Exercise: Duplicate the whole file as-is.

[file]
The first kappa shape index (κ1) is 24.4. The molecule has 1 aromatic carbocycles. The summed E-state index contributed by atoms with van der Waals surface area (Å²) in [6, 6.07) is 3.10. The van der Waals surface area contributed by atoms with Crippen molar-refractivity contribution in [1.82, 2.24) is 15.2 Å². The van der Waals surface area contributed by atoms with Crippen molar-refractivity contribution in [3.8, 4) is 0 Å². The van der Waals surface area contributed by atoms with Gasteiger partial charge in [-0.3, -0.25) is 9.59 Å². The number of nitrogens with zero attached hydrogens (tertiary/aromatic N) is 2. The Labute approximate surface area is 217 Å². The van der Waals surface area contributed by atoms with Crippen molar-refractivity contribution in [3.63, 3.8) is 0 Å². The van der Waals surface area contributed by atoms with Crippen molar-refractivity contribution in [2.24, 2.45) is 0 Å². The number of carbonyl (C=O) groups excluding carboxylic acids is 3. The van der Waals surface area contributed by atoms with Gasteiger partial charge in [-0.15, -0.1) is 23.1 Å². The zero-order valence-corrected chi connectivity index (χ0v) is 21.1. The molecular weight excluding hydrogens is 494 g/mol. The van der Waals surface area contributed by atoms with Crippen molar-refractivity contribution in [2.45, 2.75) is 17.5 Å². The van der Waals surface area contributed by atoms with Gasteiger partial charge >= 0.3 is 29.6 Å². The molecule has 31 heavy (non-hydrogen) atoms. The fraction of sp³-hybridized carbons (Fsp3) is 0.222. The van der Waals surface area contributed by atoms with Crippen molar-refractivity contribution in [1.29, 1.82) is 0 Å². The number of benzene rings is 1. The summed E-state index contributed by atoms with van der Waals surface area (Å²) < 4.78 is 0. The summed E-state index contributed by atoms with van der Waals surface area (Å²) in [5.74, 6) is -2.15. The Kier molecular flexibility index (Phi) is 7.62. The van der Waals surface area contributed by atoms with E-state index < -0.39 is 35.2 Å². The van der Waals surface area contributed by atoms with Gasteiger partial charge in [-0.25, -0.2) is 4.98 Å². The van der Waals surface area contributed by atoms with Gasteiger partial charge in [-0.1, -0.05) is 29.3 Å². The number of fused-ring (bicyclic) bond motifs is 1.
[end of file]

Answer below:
The first kappa shape index (κ1) is 24.4. The molecule has 1 aromatic carbocycles. The summed E-state index contributed by atoms with van der Waals surface area (Å²) in [6, 6.07) is 3.10. The van der Waals surface area contributed by atoms with Crippen molar-refractivity contribution in [1.82, 2.24) is 15.2 Å². The van der Waals surface area contributed by atoms with Crippen molar-refractivity contribution in [3.8, 4) is 0 Å². The van der Waals surface area contributed by atoms with Gasteiger partial charge in [-0.3, -0.25) is 9.59 Å². The number of nitrogens with zero attached hydrogens (tertiary/aromatic N) is 2. The Labute approximate surface area is 217 Å². The van der Waals surface area contributed by atoms with Crippen molar-refractivity contribution in [3.63, 3.8) is 0 Å². The van der Waals surface area contributed by atoms with Crippen molar-refractivity contribution in [2.24, 2.45) is 0 Å². The number of carbonyl (C=O) groups excluding carboxylic acids is 3. The van der Waals surface area contributed by atoms with Gasteiger partial charge in [-0.15, -0.1) is 23.1 Å². The zero-order valence-corrected chi connectivity index (χ0v) is 21.1. The molecular weight excluding hydrogens is 494 g/mol. The van der Waals surface area contributed by atoms with Crippen molar-refractivity contribution in [2.45, 2.75) is 17.5 Å². The van der Waals surface area contributed by atoms with Gasteiger partial charge >= 0.3 is 29.6 Å². The molecule has 31 heavy (non-hydrogen) atoms. The fraction of sp³-hybridized carbons (Fsp3) is 0.222. The van der Waals surface area contributed by atoms with Crippen molar-refractivity contribution in [1.29, 1.82) is 0 Å². The number of benzene rings is 1. The summed E-state index contributed by atoms with van der Waals surface area (Å²) < 4.78 is 0. The summed E-state index contributed by atoms with van der Waals surface area (Å²) in [5.74, 6) is -2.15. The Kier molecular flexibility index (Phi) is 7.62. The van der Waals surface area contributed by atoms with E-state index < -0.39 is 35.2 Å². The van der Waals surface area contributed by atoms with Gasteiger partial charge in [-0.25, -0.2) is 4.98 Å². The van der Waals surface area contributed by atoms with Gasteiger partial charge in [-0.1, -0.05) is 29.3 Å². The number of fused-ring (bicyclic) bond motifs is 1.